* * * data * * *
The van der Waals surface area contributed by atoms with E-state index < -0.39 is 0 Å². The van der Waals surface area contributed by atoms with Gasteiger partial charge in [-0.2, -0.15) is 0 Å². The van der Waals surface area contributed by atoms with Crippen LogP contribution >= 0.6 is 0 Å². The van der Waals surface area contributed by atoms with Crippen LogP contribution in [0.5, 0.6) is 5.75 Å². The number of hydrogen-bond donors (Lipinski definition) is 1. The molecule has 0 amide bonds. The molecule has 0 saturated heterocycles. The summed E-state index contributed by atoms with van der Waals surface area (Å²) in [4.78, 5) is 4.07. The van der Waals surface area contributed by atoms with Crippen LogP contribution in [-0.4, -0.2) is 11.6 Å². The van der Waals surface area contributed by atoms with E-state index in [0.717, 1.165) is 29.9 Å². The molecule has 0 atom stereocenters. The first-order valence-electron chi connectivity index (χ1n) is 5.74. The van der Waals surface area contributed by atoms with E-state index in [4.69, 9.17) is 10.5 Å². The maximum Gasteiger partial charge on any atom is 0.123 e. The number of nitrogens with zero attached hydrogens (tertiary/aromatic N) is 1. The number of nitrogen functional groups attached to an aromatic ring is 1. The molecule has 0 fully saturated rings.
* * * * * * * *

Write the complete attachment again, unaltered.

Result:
The van der Waals surface area contributed by atoms with E-state index < -0.39 is 0 Å². The van der Waals surface area contributed by atoms with Gasteiger partial charge in [-0.2, -0.15) is 0 Å². The van der Waals surface area contributed by atoms with Crippen LogP contribution >= 0.6 is 0 Å². The van der Waals surface area contributed by atoms with Crippen LogP contribution in [0.5, 0.6) is 5.75 Å². The number of hydrogen-bond donors (Lipinski definition) is 1. The molecule has 0 amide bonds. The molecule has 0 saturated heterocycles. The summed E-state index contributed by atoms with van der Waals surface area (Å²) in [4.78, 5) is 4.07. The van der Waals surface area contributed by atoms with Crippen LogP contribution in [-0.4, -0.2) is 11.6 Å². The van der Waals surface area contributed by atoms with E-state index in [0.717, 1.165) is 29.9 Å². The molecule has 0 atom stereocenters. The first-order valence-electron chi connectivity index (χ1n) is 5.74. The van der Waals surface area contributed by atoms with E-state index in [4.69, 9.17) is 10.5 Å². The maximum Gasteiger partial charge on any atom is 0.123 e. The number of nitrogens with zero attached hydrogens (tertiary/aromatic N) is 1. The number of nitrogen functional groups attached to an aromatic ring is 1. The molecule has 0 fully saturated rings.